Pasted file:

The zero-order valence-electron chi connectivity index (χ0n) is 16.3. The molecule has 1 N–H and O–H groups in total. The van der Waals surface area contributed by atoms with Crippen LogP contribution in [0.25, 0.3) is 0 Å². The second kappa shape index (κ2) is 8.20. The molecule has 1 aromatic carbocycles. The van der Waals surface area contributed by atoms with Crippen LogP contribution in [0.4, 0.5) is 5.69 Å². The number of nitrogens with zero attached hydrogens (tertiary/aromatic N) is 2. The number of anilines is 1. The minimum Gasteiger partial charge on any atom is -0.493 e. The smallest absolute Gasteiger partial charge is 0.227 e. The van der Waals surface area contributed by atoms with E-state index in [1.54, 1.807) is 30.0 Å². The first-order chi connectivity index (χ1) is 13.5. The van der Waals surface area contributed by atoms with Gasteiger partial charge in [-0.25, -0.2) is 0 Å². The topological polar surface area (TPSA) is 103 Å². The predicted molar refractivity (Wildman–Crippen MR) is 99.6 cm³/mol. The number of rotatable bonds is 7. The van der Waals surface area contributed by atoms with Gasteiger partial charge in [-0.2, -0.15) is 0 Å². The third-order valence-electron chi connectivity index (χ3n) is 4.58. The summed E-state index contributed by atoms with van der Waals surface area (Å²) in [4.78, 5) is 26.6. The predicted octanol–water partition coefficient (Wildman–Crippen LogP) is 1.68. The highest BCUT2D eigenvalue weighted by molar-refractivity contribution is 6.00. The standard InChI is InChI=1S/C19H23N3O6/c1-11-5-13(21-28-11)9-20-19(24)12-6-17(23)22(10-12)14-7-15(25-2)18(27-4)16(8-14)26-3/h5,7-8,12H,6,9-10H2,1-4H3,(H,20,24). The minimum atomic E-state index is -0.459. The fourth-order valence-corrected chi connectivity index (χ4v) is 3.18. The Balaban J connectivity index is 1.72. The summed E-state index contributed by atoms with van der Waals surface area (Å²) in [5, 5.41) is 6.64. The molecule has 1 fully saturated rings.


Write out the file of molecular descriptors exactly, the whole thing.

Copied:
The zero-order valence-electron chi connectivity index (χ0n) is 16.3. The molecule has 1 N–H and O–H groups in total. The van der Waals surface area contributed by atoms with Crippen LogP contribution in [0.25, 0.3) is 0 Å². The second kappa shape index (κ2) is 8.20. The molecule has 1 aromatic carbocycles. The van der Waals surface area contributed by atoms with Crippen LogP contribution in [0.4, 0.5) is 5.69 Å². The number of nitrogens with zero attached hydrogens (tertiary/aromatic N) is 2. The number of anilines is 1. The minimum Gasteiger partial charge on any atom is -0.493 e. The smallest absolute Gasteiger partial charge is 0.227 e. The van der Waals surface area contributed by atoms with E-state index in [1.54, 1.807) is 30.0 Å². The first-order chi connectivity index (χ1) is 13.5. The van der Waals surface area contributed by atoms with Gasteiger partial charge in [-0.25, -0.2) is 0 Å². The topological polar surface area (TPSA) is 103 Å². The predicted molar refractivity (Wildman–Crippen MR) is 99.6 cm³/mol. The number of rotatable bonds is 7. The van der Waals surface area contributed by atoms with Gasteiger partial charge in [-0.2, -0.15) is 0 Å². The third-order valence-electron chi connectivity index (χ3n) is 4.58. The summed E-state index contributed by atoms with van der Waals surface area (Å²) in [4.78, 5) is 26.6. The predicted octanol–water partition coefficient (Wildman–Crippen LogP) is 1.68. The highest BCUT2D eigenvalue weighted by molar-refractivity contribution is 6.00. The standard InChI is InChI=1S/C19H23N3O6/c1-11-5-13(21-28-11)9-20-19(24)12-6-17(23)22(10-12)14-7-15(25-2)18(27-4)16(8-14)26-3/h5,7-8,12H,6,9-10H2,1-4H3,(H,20,24). The minimum atomic E-state index is -0.459. The fourth-order valence-corrected chi connectivity index (χ4v) is 3.18. The Balaban J connectivity index is 1.72. The summed E-state index contributed by atoms with van der Waals surface area (Å²) in [5, 5.41) is 6.64. The molecule has 1 fully saturated rings.